This study was supported by the Mid-career Researcher Support Program and the Next-Generation Intelligent Semiconductor Technology Development Program by the Ministry of Science and ICT and National Research Foundation of Korea, as well as the Samsung Technology Incubation Program.



<Fig. 1>

[Fig. 설명] 2차원 반도체를 기반으로 하는 초소형 광모듈레이터 개발

[Caption] Development of ultra-compact optical modulators based on 2D semiconductors

In this study, the team induced optical modulation by controlling the refractive index of a waveguide with the output of a modulation laser, utilizing the ability to modulate the energy of excitons formed in 2D semiconductors. This method has been confirmed to induce significant modulation even over very short lengths, enabling the development of ultra-compact optical modulators based on 2D semiconductors, smaller than those based on conventional dielectric modulators currently being researched for commercialization.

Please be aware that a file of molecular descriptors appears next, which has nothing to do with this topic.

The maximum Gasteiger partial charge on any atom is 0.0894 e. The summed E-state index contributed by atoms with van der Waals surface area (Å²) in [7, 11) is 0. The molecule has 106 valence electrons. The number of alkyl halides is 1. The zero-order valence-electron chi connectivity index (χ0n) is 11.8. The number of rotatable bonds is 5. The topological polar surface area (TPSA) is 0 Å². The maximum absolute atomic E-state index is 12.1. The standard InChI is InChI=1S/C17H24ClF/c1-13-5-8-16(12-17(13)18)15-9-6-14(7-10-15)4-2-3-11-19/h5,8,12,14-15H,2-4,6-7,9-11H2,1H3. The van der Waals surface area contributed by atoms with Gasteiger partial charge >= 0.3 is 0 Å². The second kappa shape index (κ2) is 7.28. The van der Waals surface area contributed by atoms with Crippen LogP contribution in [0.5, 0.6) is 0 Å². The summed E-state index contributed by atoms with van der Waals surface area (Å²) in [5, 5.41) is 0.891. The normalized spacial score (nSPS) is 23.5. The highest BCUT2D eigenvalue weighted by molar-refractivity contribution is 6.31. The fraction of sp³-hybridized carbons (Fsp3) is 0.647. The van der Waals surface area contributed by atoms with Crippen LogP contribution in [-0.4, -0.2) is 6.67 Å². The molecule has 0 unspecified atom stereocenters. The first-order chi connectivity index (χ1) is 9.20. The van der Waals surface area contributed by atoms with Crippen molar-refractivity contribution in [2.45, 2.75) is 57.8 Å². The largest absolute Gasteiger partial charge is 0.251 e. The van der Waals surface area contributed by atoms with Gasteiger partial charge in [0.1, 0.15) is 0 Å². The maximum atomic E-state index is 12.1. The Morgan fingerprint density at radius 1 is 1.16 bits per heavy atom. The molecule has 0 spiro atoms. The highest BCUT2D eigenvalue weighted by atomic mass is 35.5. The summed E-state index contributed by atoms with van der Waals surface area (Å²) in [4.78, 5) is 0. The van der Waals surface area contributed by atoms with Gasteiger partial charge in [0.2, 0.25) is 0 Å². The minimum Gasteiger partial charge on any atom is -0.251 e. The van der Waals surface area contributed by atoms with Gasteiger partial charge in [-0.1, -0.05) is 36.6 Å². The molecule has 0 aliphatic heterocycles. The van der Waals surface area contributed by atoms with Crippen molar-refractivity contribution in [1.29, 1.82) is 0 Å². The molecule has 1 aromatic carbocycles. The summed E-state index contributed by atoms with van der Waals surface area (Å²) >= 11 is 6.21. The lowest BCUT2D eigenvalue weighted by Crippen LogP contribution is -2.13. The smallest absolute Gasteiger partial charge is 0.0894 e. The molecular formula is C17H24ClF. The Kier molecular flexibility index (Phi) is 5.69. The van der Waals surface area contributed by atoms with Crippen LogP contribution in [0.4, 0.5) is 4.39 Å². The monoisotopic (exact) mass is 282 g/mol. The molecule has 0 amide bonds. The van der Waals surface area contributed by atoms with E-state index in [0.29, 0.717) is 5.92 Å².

<Fig. 2>

[Fig. 설명] 변조 유도 레이저 출력에 따른2차원 반도체의 굴절률 제어

[Caption] Control of refractive index of 2D semiconductor based on modulation laser output

This experimental result confirms the ability to control exciton energy depending on the output of the modulation laser. As the output of the modulation laser increases, the energy of the excitons decreases. The internal graph shows how the real and imaginary parts of the refractive index change as the exciton energy decreases.


<Fig. 3>

[Fig. 설명] 변조 유도 레이저의 출력으로 제어하는 변조 정도

[Caption] Degree of modulation control using the output of the modulation laser

This experimental result confirms the ability to control the induced modulation in the optical modulator depending on the output of the modulation laser: (a) Degree of induced modulation at each wavelength depending on the output of the modulation laser; (b) Maximum degree of modulation induced per unit length depending on the output of the modulation laser; (c) Stable operation of the ultrathin 2D semiconductor-based optical modulator while varying the state of the modulation laser.